A child dances during a tour inside the Roundhouse on Dec. 8. (Photo by Austin Fisher / Source NM)
A bill that would require second homes and short-term rentals to pay more of the property tax burden was tabled by a Senate committee on Tuesday.
The Senate’s Tax, Business and Transportation Committee stalled the measure following skepticism about several aspects of the bill, which some lawmakers said did not go far enough in addressing inequities in the state’s property tax system.
Co-sponsor Rep. Jason Harper (R-Rio Rancho) said the bill would have meant a “couple of steps forward,” but acknowledged he thought more needed to be done, in making property taxes fairer here. He said he’d try to introduce a version of the measure during the 60-day session in 2023. Assuming the legislation is not resurrected in the next 48 hours, this is at least the third time such a proposal failed in the Roundhouse in the last three years.
New Mexico caps the increase on assessed property value at 3% each year. It’s a policy meant to prevent owners from being driven out of their homes by high property taxes, which are based on the value of their houses.
The 20-year-old cap was imposed amid sharply rising property values in urban areas in Santa Fe. It meant that longtime homeowners have not seen sudden, huge increases in their property taxes if they live in a neighborhood that is suddenly popular, like in parts of Albuquerque or Santa Fe.
When a property is sold under current law, taxes are reset based on the market value, meaning that some new property owners face much steeper property taxes. It is also often the case that two homes in the same neighborhood pay very different tax bills if one has been owner-occupied for longer.
Critics also say the cap is a giveaway to property owners who can afford the property taxes, and that’s part of what’s driving neighborhood change. And it burdens low-income property owners with an unfair share of the tax levy, said Rep. Matthew McQueen (D-Galisteo), the bill’s sponsor.
Residences that are used for short-term rentals like AirBnB — which can drive up property values and displace residents — shouldn’t get the benefit of the tax, McQueen said. Neither should wealthy out-of-staters, like those from Texas or California, who buy their second or third home here, he said.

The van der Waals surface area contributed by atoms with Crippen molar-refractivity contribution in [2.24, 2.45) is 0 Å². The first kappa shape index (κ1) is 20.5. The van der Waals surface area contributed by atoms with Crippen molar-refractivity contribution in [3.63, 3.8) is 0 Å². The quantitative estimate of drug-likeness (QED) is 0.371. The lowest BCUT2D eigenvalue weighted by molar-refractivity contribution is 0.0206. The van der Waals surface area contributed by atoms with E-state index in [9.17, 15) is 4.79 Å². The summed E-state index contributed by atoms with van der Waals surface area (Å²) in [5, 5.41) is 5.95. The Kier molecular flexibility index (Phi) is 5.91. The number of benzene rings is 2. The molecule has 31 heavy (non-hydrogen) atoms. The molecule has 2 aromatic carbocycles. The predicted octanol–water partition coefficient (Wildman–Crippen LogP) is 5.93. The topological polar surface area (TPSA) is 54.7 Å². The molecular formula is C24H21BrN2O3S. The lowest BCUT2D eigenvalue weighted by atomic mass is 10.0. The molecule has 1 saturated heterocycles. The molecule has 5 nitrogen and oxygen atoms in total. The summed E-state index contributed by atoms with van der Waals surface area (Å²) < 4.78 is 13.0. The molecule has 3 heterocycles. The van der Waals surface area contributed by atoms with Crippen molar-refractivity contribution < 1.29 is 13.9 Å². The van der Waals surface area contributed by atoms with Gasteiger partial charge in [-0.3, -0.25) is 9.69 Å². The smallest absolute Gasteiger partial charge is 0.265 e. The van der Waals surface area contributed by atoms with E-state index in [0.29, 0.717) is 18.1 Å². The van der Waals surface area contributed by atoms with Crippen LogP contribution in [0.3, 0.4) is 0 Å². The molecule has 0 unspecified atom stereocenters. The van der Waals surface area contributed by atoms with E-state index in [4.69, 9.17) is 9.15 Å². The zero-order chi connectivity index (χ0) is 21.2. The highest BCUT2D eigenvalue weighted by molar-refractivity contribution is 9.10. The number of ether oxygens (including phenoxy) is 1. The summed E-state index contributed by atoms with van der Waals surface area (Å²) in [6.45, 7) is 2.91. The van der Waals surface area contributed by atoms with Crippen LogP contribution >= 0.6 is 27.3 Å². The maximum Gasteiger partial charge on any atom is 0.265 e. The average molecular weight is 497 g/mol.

The measure would have increased the cap on assessments from 3% to 10% on “a residential property that is not occupied as a principal place of residence” beginning in 2024.
Subsequent amendments to the bill specified that a “principal place of residence” includes where someone lives or where tenants in rental properties live. It does not include a dwelling rented in less-than-30-day increments, according to the bill.
The New Mexico Realtors Association opposed the bill, according to a lobbyist who testified Tuesday.
“The New Mexico realtors believe that this is not a meaningful correction, and we stand in opposition to the bill,” lobbyist Brent Moore said.
A lobbyist for the N.M. Association of Counties, which represents assessors who determine the taxable value of properties, said the association supported the bill but was concerned whether it would add additional burdens on assessors’ offices.
About one-third of all residences in the state are not occupied by the owner, according to a Legislative Finance Committee evaluation of a 2020 version of the bill. There were 943,208 residential properties in the state in 2018, according to the analysis, and 637,609 of them were owner-occupied.
The analysis also concluded that the bill’s effect on local tax revenues would vary widely across the state, which has many towns and counties where market values are increasing less than 3%, anyway. The bill’s effects would overall be “very moderate” on local governments’ revenues, according to the report.
Harper said the bill would result in a slight decrease in the property tax bill in areas with a lot of second homes and AirBnBs, and he encouraged lawmakers to consider a broader approach to reducing property tax inequities, especially one that doesn’t change policies across the state when trying to affect one particular area.
“I really think this is a cautionary tale. What was pushed through as a fix to a small part of our state 20 years later has turned into a complete nightmare for the entire state,” Harper said. “So we need to be very careful that we don’t legislate single problems with statewide solutions.”
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